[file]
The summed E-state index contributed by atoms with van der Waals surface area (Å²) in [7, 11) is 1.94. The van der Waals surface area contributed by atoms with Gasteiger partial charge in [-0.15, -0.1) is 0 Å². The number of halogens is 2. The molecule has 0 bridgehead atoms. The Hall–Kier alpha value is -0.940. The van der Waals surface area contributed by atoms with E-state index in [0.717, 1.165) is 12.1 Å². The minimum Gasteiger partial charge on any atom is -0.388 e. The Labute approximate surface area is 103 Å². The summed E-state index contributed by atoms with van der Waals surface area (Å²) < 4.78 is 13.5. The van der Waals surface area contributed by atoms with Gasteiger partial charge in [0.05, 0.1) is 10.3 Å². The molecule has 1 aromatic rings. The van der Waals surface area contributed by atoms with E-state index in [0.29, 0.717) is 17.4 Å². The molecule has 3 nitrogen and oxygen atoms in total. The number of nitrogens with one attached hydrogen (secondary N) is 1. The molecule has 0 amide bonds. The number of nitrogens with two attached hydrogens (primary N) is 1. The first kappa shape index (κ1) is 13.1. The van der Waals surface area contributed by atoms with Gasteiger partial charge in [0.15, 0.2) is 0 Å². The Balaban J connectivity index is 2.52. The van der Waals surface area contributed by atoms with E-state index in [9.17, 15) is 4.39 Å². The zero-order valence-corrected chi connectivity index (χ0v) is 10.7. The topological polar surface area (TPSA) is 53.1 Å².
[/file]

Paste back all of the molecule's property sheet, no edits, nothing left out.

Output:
The summed E-state index contributed by atoms with van der Waals surface area (Å²) in [7, 11) is 1.94. The van der Waals surface area contributed by atoms with Gasteiger partial charge in [-0.15, -0.1) is 0 Å². The number of halogens is 2. The molecule has 0 bridgehead atoms. The Hall–Kier alpha value is -0.940. The van der Waals surface area contributed by atoms with E-state index in [0.717, 1.165) is 12.1 Å². The minimum Gasteiger partial charge on any atom is -0.388 e. The Labute approximate surface area is 103 Å². The summed E-state index contributed by atoms with van der Waals surface area (Å²) < 4.78 is 13.5. The van der Waals surface area contributed by atoms with Gasteiger partial charge in [0.05, 0.1) is 10.3 Å². The molecule has 1 aromatic rings. The van der Waals surface area contributed by atoms with E-state index in [0.29, 0.717) is 17.4 Å². The molecule has 3 nitrogen and oxygen atoms in total. The number of nitrogens with one attached hydrogen (secondary N) is 1. The molecule has 0 amide bonds. The number of nitrogens with two attached hydrogens (primary N) is 1. The first kappa shape index (κ1) is 13.1. The van der Waals surface area contributed by atoms with Gasteiger partial charge in [0.15, 0.2) is 0 Å². The Balaban J connectivity index is 2.52. The van der Waals surface area contributed by atoms with E-state index in [9.17, 15) is 4.39 Å². The zero-order valence-corrected chi connectivity index (χ0v) is 10.7. The topological polar surface area (TPSA) is 53.1 Å².